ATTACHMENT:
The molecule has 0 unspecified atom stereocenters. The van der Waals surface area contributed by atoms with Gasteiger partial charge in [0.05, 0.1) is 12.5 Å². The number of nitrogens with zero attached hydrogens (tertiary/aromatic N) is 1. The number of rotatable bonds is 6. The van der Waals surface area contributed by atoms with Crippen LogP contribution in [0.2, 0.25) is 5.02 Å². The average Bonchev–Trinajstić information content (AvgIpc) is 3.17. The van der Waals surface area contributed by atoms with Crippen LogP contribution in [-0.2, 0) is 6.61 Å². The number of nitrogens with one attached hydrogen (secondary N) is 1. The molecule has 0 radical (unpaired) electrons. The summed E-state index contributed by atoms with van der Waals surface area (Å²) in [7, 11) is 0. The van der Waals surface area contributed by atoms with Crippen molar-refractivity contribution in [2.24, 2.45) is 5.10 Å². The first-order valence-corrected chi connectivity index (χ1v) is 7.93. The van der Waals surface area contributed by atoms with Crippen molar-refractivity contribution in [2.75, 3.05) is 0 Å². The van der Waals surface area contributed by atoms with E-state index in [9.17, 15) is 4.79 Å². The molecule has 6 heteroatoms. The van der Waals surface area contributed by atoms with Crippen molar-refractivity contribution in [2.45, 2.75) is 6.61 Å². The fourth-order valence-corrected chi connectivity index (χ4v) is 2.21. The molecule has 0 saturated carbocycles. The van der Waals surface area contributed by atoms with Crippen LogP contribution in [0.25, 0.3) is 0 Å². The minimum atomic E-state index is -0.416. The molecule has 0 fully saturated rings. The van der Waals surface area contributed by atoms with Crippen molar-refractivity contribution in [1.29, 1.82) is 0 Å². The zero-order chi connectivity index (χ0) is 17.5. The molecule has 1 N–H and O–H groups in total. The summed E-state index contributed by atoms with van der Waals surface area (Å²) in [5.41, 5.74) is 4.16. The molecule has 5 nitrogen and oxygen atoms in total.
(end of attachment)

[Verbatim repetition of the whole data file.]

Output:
The molecule has 0 unspecified atom stereocenters. The van der Waals surface area contributed by atoms with Gasteiger partial charge in [0.05, 0.1) is 12.5 Å². The number of nitrogens with zero attached hydrogens (tertiary/aromatic N) is 1. The number of rotatable bonds is 6. The van der Waals surface area contributed by atoms with Crippen LogP contribution in [0.2, 0.25) is 5.02 Å². The average Bonchev–Trinajstić information content (AvgIpc) is 3.17. The van der Waals surface area contributed by atoms with Crippen LogP contribution in [-0.2, 0) is 6.61 Å². The number of nitrogens with one attached hydrogen (secondary N) is 1. The molecule has 0 radical (unpaired) electrons. The summed E-state index contributed by atoms with van der Waals surface area (Å²) in [7, 11) is 0. The van der Waals surface area contributed by atoms with Crippen molar-refractivity contribution in [2.24, 2.45) is 5.10 Å². The first-order valence-corrected chi connectivity index (χ1v) is 7.93. The van der Waals surface area contributed by atoms with Crippen molar-refractivity contribution in [2.75, 3.05) is 0 Å². The van der Waals surface area contributed by atoms with E-state index in [9.17, 15) is 4.79 Å². The molecule has 6 heteroatoms. The van der Waals surface area contributed by atoms with Crippen molar-refractivity contribution in [2.45, 2.75) is 6.61 Å². The fourth-order valence-corrected chi connectivity index (χ4v) is 2.21. The molecule has 0 saturated carbocycles. The van der Waals surface area contributed by atoms with Crippen LogP contribution in [0.25, 0.3) is 0 Å². The minimum atomic E-state index is -0.416. The molecule has 0 fully saturated rings. The van der Waals surface area contributed by atoms with Crippen molar-refractivity contribution in [1.29, 1.82) is 0 Å². The zero-order chi connectivity index (χ0) is 17.5. The molecule has 1 N–H and O–H groups in total. The summed E-state index contributed by atoms with van der Waals surface area (Å²) in [5.41, 5.74) is 4.16. The molecule has 5 nitrogen and oxygen atoms in total.